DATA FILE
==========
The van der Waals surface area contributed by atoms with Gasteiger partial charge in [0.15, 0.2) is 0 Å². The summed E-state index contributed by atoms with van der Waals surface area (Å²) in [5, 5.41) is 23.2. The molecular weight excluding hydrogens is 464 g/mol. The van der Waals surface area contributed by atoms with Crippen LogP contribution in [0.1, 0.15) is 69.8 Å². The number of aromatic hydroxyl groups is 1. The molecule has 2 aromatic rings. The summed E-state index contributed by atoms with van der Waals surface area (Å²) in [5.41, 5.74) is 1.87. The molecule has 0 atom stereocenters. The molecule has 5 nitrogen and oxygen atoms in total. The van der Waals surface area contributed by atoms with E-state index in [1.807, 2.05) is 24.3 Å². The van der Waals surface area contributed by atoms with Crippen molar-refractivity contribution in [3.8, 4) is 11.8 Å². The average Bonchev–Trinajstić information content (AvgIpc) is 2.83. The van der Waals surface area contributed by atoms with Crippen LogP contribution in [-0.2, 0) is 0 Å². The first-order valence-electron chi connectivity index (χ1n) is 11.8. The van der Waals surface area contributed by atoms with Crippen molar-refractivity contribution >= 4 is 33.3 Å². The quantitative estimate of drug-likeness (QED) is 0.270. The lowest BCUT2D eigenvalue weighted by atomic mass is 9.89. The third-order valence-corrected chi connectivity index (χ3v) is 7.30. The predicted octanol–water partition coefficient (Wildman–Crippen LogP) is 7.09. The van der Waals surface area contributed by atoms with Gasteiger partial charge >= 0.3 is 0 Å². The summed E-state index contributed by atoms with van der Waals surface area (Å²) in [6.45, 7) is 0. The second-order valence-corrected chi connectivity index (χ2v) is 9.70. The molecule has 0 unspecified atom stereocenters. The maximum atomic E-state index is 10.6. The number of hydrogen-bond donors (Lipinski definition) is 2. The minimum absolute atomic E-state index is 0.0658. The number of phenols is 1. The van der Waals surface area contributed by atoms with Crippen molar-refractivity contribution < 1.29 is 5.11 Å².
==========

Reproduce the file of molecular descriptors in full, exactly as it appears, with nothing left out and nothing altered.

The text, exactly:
The van der Waals surface area contributed by atoms with Gasteiger partial charge in [0.15, 0.2) is 0 Å². The summed E-state index contributed by atoms with van der Waals surface area (Å²) in [5, 5.41) is 23.2. The molecular weight excluding hydrogens is 464 g/mol. The van der Waals surface area contributed by atoms with Crippen LogP contribution in [0.1, 0.15) is 69.8 Å². The number of aromatic hydroxyl groups is 1. The molecule has 2 aromatic rings. The summed E-state index contributed by atoms with van der Waals surface area (Å²) in [5.41, 5.74) is 1.87. The molecule has 0 atom stereocenters. The molecule has 5 nitrogen and oxygen atoms in total. The van der Waals surface area contributed by atoms with E-state index in [1.807, 2.05) is 24.3 Å². The van der Waals surface area contributed by atoms with Crippen molar-refractivity contribution in [3.8, 4) is 11.8 Å². The average Bonchev–Trinajstić information content (AvgIpc) is 2.83. The van der Waals surface area contributed by atoms with Crippen LogP contribution in [-0.2, 0) is 0 Å². The first-order valence-electron chi connectivity index (χ1n) is 11.8. The van der Waals surface area contributed by atoms with Crippen molar-refractivity contribution >= 4 is 33.3 Å². The quantitative estimate of drug-likeness (QED) is 0.270. The lowest BCUT2D eigenvalue weighted by atomic mass is 9.89. The third-order valence-corrected chi connectivity index (χ3v) is 7.30. The predicted octanol–water partition coefficient (Wildman–Crippen LogP) is 7.09. The van der Waals surface area contributed by atoms with Gasteiger partial charge >= 0.3 is 0 Å². The summed E-state index contributed by atoms with van der Waals surface area (Å²) in [6.45, 7) is 0. The second-order valence-corrected chi connectivity index (χ2v) is 9.70. The molecule has 0 unspecified atom stereocenters. The maximum atomic E-state index is 10.6. The number of hydrogen-bond donors (Lipinski definition) is 2. The minimum absolute atomic E-state index is 0.0658. The number of phenols is 1. The van der Waals surface area contributed by atoms with Crippen molar-refractivity contribution < 1.29 is 5.11 Å².